In order to investigate the effect of dissolved oxygen (DO) level on AVM B1a production by a high yielding mutant of Streptomyces avermitilis, five sets of bioreactor cultures were performed under variously controlled DO levels. Using an online computer control system, the agitation speed and aeration rate were automatically controlled in an adaptive manner, responding timely to the oxygen requirement of the producer microorganism. In the two cultures of DO limitation, the onset of AVM B1a biosynthesis was observed to casually coincide with the fermentation time when oxygen-limited conditions were overcome by the producing microorganism. In contrast, this phenomenon did not occur in the parallel fermentations with DO levels controlled at around 30% and 40% throughout the entire fermentation period, showing an almost growth-associated mode of AVM B1a production: AVM B1a biosynthesis under the environments of high DO levels started much earlier than the corresponding oxygen-limited cultures, leading to a significant enhancement of AVM B1a production during the exponential stage. Consequently, approximately 6-fold and 9-fold increases in the final AVM B1a production were obtained in 30% and 40% DO-controlled fermentations, respectively, especially when compared with the culture of severe DO limitation (the culture with 0% DO level during the exponential phase). The production yield (Yp/x), volumetric production rate (Qp), and specific production rate (q̄p) of the 40% DO-controlled culture were observed to be 14%, 15%, and 15% higher, respectively, than those of the parallel cultures that were performed under an excessive agitation speed (350 rpm) and aeration rate (1 vvm) to maintain sufficiently high DO levels throughout the entire fermentation period. These results suggest that high shear damage of the high-yielding strain due to an excessive agitation speed is the primary reason for the reduction of the AVM B1a biosynthetic capability of the producer. As for the cell growth, exponential growth patterns during the initial 3 days were observed in the fermentations of sufficient DO levels, whereas almost linear patterns of cell growth were observed in the other two cultures of DO limitation during the identical period, resulting in apparently lower amounts of DCW. These results led us to conclude that maintenance of optimum DO levels, but not too high to cause potential shear damage on the producer, was crucial not only for the cell growth, but also for the enhanced production of AVM B1a by the filamentous mycelial cells of Streptomyces avermitilis.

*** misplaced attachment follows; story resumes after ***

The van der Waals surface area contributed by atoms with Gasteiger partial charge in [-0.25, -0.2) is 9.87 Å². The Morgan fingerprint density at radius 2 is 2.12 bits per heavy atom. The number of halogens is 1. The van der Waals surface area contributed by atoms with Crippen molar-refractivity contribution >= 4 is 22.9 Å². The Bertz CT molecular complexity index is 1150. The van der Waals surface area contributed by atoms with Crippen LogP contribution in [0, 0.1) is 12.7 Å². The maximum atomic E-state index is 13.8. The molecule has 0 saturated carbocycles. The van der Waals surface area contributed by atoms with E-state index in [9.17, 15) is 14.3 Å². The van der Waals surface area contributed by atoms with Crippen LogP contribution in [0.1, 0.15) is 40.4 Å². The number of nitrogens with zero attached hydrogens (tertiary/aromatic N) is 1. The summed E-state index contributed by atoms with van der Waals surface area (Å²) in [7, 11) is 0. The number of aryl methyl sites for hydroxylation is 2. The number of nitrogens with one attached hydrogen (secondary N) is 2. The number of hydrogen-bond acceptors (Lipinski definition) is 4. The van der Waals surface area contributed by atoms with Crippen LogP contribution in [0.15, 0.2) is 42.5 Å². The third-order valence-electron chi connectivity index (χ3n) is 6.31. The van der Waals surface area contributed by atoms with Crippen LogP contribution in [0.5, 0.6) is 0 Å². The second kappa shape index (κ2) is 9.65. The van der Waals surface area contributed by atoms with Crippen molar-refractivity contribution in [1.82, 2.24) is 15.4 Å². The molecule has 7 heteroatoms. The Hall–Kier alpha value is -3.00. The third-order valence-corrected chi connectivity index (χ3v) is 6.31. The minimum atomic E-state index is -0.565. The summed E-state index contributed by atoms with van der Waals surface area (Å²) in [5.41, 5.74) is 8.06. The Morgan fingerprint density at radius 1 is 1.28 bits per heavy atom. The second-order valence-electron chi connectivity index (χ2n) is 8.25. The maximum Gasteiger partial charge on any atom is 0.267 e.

Article